SCE&G should scrap the expansion of its V.C. Summer nuclear project before ratepayers are hit with higher monthly power bills from the investor-owned utility, a report released Tuesday says.
The 21-page report by Vermont Law School economist Mark Cooper blasted the project as unnecessary at a time when energy demand is down and renewable energy sources are an increasingly viable way to meet customer demands.
SCE&G’s project, being constructed jointly with state-owned Santee Cooper, has been most recently estimated to cost about $14 billion, but could rise above $20 billion, by some accounts. It already is at least $2.5 billion over budget and about three years behind schedule.
Cooper said power companies should cut their losses and walk away from an effort that he said was a mistake from the start. The V.C. Summer expansion project is about one-third complete.
“Abandoning the project will save ratepayers and the state billions of dollars,’’ the study said.
Cooper, who has spoken against the project in the past, conducted the study on behalf of two environmental groups, Friends of the Earth and the state Sierra Club, which also oppose the nuclear reactors. Those groups want “reparations’’ for ratepayers, or requiring customers to reimburse some of the more than $1 billion they’ve already been charged for the effort.
SCE&G and Santee Cooper have said they would still like to finish the reactors, but only if they can afford it. The two utilities now are assessing whether to continue the work and expect to make a decision soon. Santee Cooper’s board has a special closed door meeting Wednesday to discuss the project’s future. The two utilities began assessing the project after the main contractor, Westinghouse Electric, filed for bankruptcy in March.
Part of economist Cooper’s report says ratepayers could see higher bills if the project moves ahead and costs skyrocket. By his estimates, SCE&G customers could wind up paying $100 per month of their utility bill, on average, for construction of the nuclear project. They now are now paying, on average, about $27 toward the nuclear project.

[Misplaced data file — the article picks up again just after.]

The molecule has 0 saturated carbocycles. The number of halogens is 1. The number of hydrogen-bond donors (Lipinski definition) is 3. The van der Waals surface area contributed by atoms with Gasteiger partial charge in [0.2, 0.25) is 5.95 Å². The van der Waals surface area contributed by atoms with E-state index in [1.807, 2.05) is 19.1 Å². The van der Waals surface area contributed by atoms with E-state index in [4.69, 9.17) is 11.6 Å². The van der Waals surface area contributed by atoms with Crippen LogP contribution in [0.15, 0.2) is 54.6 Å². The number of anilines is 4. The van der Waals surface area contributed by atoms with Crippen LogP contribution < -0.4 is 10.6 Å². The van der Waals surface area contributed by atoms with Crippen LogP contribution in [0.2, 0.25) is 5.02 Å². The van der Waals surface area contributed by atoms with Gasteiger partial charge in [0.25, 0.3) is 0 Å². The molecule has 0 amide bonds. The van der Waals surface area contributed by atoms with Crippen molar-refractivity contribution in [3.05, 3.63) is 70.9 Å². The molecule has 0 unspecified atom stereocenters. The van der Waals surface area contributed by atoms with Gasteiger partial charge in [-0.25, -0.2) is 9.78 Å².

In a telephone news conference with reporters, Cooper said a $100-per-month cost would be a worst case scenario, based on estimates of the project rising past $20 billion.
“A $23 billion cost would lead to astronomical rate increases,’’ Cooper said.
State utility regulators had struck a deal with Westinghouse before its bankruptcy filing to contain some of the costs, but Sierra Club officials have questioned the agreement and the deal does not cover all costs.
The higher rates in Cooper’s report focus on SCE&G, which is an investor-owned utility, unlike Santee Cooper. Santee Cooper also has increased rates for customers, but has not said what percentage of its bills goes toward the construction project.
SCE&G did not respond to questions about higher utility rates to finance the nuclear project. But the company said in statement that it is aware of efforts by Friends of the Earth and the Sierra Club “to stop construction of the nuclear units while SCE&G and Santee Cooper are evaluating what actions are in the best interests of our customers and other stakeholders.’’
Cooper criticized state legislators for adopting a law that allowed SCE&G to charge costs of the project to ratepayers upfront, rather than after the fact, as is the typical way of financing such projects.
Cooper is a senior fellow for economic analysis at Vermont Law School’s energy and environment institute. He has a doctorate from Yale, published seven books and previously given testimony on the South Carolina project before the state Public Service Commission.